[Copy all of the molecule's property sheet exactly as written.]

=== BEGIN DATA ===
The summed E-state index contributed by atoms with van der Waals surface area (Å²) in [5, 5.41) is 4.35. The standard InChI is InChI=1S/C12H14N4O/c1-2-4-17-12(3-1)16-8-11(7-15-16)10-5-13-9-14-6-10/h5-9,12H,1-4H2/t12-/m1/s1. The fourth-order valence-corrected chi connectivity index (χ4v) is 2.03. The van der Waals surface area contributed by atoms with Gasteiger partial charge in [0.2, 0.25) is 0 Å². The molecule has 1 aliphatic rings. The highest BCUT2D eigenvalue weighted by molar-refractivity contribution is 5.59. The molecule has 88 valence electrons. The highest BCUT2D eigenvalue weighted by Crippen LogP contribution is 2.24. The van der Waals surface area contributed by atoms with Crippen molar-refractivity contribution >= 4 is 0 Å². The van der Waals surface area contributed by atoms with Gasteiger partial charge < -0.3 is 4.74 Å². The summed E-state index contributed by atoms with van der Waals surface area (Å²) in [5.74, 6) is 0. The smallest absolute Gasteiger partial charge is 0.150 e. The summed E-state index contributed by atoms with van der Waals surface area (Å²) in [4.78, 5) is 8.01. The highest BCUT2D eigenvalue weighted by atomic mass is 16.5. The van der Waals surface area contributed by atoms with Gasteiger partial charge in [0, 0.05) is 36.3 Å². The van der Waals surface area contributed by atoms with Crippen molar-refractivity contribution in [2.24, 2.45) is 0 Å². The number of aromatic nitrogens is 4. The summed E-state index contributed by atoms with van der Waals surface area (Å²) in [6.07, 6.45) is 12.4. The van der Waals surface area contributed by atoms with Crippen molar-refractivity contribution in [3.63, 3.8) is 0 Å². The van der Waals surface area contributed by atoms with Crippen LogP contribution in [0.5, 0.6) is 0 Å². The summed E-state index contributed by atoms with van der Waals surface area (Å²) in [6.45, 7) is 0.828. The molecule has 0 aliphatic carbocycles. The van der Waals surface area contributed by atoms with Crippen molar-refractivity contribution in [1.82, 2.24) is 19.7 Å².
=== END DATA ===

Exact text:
The summed E-state index contributed by atoms with van der Waals surface area (Å²) in [5, 5.41) is 4.35. The standard InChI is InChI=1S/C12H14N4O/c1-2-4-17-12(3-1)16-8-11(7-15-16)10-5-13-9-14-6-10/h5-9,12H,1-4H2/t12-/m1/s1. The fourth-order valence-corrected chi connectivity index (χ4v) is 2.03. The van der Waals surface area contributed by atoms with Gasteiger partial charge in [0.2, 0.25) is 0 Å². The molecule has 1 aliphatic rings. The highest BCUT2D eigenvalue weighted by molar-refractivity contribution is 5.59. The molecule has 88 valence electrons. The highest BCUT2D eigenvalue weighted by Crippen LogP contribution is 2.24. The van der Waals surface area contributed by atoms with Crippen molar-refractivity contribution >= 4 is 0 Å². The van der Waals surface area contributed by atoms with Gasteiger partial charge < -0.3 is 4.74 Å². The summed E-state index contributed by atoms with van der Waals surface area (Å²) in [5.74, 6) is 0. The smallest absolute Gasteiger partial charge is 0.150 e. The summed E-state index contributed by atoms with van der Waals surface area (Å²) in [4.78, 5) is 8.01. The highest BCUT2D eigenvalue weighted by atomic mass is 16.5. The van der Waals surface area contributed by atoms with Gasteiger partial charge in [0, 0.05) is 36.3 Å². The van der Waals surface area contributed by atoms with Crippen molar-refractivity contribution in [2.24, 2.45) is 0 Å². The number of aromatic nitrogens is 4. The summed E-state index contributed by atoms with van der Waals surface area (Å²) in [6.07, 6.45) is 12.4. The van der Waals surface area contributed by atoms with Crippen molar-refractivity contribution in [3.63, 3.8) is 0 Å². The van der Waals surface area contributed by atoms with Crippen LogP contribution in [0.5, 0.6) is 0 Å². The summed E-state index contributed by atoms with van der Waals surface area (Å²) in [6.45, 7) is 0.828. The molecule has 0 aliphatic carbocycles. The van der Waals surface area contributed by atoms with Crippen molar-refractivity contribution in [1.82, 2.24) is 19.7 Å².